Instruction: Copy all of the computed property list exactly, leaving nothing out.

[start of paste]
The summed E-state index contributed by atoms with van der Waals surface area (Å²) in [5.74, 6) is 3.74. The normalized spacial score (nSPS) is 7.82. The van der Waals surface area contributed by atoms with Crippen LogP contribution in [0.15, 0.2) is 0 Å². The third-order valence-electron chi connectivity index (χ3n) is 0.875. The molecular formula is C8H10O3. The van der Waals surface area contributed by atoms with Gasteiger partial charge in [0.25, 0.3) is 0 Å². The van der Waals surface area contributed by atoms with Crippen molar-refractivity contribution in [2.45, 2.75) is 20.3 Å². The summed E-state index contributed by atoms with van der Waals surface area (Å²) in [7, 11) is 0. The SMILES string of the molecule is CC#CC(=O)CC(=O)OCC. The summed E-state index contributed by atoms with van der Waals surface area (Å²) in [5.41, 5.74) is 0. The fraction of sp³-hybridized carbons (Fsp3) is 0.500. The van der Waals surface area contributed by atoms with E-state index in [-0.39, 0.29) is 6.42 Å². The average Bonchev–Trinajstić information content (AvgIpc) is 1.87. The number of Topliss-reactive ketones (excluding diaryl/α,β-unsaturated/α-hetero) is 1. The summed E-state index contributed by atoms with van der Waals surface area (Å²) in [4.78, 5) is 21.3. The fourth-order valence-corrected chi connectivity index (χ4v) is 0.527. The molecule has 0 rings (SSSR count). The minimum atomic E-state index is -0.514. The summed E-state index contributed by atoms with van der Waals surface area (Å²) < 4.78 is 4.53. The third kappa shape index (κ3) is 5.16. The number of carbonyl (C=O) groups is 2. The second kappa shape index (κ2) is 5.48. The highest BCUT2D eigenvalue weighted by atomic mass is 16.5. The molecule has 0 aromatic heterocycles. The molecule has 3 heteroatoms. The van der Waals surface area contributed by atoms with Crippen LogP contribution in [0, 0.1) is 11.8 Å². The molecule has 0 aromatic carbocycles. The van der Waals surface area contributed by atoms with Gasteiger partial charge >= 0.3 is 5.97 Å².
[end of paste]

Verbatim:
The summed E-state index contributed by atoms with van der Waals surface area (Å²) in [5.74, 6) is 3.74. The normalized spacial score (nSPS) is 7.82. The van der Waals surface area contributed by atoms with Crippen LogP contribution in [0.15, 0.2) is 0 Å². The third-order valence-electron chi connectivity index (χ3n) is 0.875. The molecular formula is C8H10O3. The van der Waals surface area contributed by atoms with Gasteiger partial charge in [0.25, 0.3) is 0 Å². The van der Waals surface area contributed by atoms with Crippen molar-refractivity contribution in [2.45, 2.75) is 20.3 Å². The summed E-state index contributed by atoms with van der Waals surface area (Å²) in [7, 11) is 0. The SMILES string of the molecule is CC#CC(=O)CC(=O)OCC. The summed E-state index contributed by atoms with van der Waals surface area (Å²) in [5.41, 5.74) is 0. The fraction of sp³-hybridized carbons (Fsp3) is 0.500. The van der Waals surface area contributed by atoms with E-state index in [-0.39, 0.29) is 6.42 Å². The average Bonchev–Trinajstić information content (AvgIpc) is 1.87. The number of Topliss-reactive ketones (excluding diaryl/α,β-unsaturated/α-hetero) is 1. The summed E-state index contributed by atoms with van der Waals surface area (Å²) in [4.78, 5) is 21.3. The fourth-order valence-corrected chi connectivity index (χ4v) is 0.527. The molecule has 0 rings (SSSR count). The minimum atomic E-state index is -0.514. The summed E-state index contributed by atoms with van der Waals surface area (Å²) < 4.78 is 4.53. The third kappa shape index (κ3) is 5.16. The number of carbonyl (C=O) groups is 2. The second kappa shape index (κ2) is 5.48. The highest BCUT2D eigenvalue weighted by atomic mass is 16.5. The molecule has 0 aromatic heterocycles. The molecule has 3 heteroatoms. The van der Waals surface area contributed by atoms with Crippen LogP contribution in [0, 0.1) is 11.8 Å². The molecule has 0 aromatic carbocycles. The van der Waals surface area contributed by atoms with Gasteiger partial charge >= 0.3 is 5.97 Å².